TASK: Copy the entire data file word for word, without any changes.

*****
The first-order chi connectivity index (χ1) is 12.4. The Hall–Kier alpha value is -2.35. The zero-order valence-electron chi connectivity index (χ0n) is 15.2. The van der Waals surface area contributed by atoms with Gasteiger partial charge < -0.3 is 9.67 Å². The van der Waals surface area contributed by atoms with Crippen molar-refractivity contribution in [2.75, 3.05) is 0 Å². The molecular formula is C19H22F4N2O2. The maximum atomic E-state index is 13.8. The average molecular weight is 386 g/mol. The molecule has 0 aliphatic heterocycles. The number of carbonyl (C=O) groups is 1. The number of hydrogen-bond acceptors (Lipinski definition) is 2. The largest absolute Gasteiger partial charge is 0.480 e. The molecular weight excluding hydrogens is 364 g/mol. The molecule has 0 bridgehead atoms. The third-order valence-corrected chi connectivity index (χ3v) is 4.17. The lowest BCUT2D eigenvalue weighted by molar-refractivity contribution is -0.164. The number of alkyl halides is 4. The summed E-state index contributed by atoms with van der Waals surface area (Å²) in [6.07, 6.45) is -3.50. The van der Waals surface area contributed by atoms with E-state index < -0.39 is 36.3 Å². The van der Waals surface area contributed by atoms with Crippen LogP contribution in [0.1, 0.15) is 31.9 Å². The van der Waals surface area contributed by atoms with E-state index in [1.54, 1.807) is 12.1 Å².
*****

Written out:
The first-order chi connectivity index (χ1) is 12.4. The Hall–Kier alpha value is -2.35. The zero-order valence-electron chi connectivity index (χ0n) is 15.2. The van der Waals surface area contributed by atoms with Gasteiger partial charge < -0.3 is 9.67 Å². The van der Waals surface area contributed by atoms with Crippen molar-refractivity contribution in [2.75, 3.05) is 0 Å². The molecular formula is C19H22F4N2O2. The maximum atomic E-state index is 13.8. The average molecular weight is 386 g/mol. The molecule has 0 aliphatic heterocycles. The number of carbonyl (C=O) groups is 1. The number of hydrogen-bond acceptors (Lipinski definition) is 2. The largest absolute Gasteiger partial charge is 0.480 e. The molecular weight excluding hydrogens is 364 g/mol. The molecule has 0 bridgehead atoms. The third-order valence-corrected chi connectivity index (χ3v) is 4.17. The lowest BCUT2D eigenvalue weighted by molar-refractivity contribution is -0.164. The number of alkyl halides is 4. The summed E-state index contributed by atoms with van der Waals surface area (Å²) in [6.07, 6.45) is -3.50. The van der Waals surface area contributed by atoms with E-state index < -0.39 is 36.3 Å². The van der Waals surface area contributed by atoms with Crippen LogP contribution in [0.1, 0.15) is 31.9 Å². The van der Waals surface area contributed by atoms with E-state index in [1.54, 1.807) is 12.1 Å².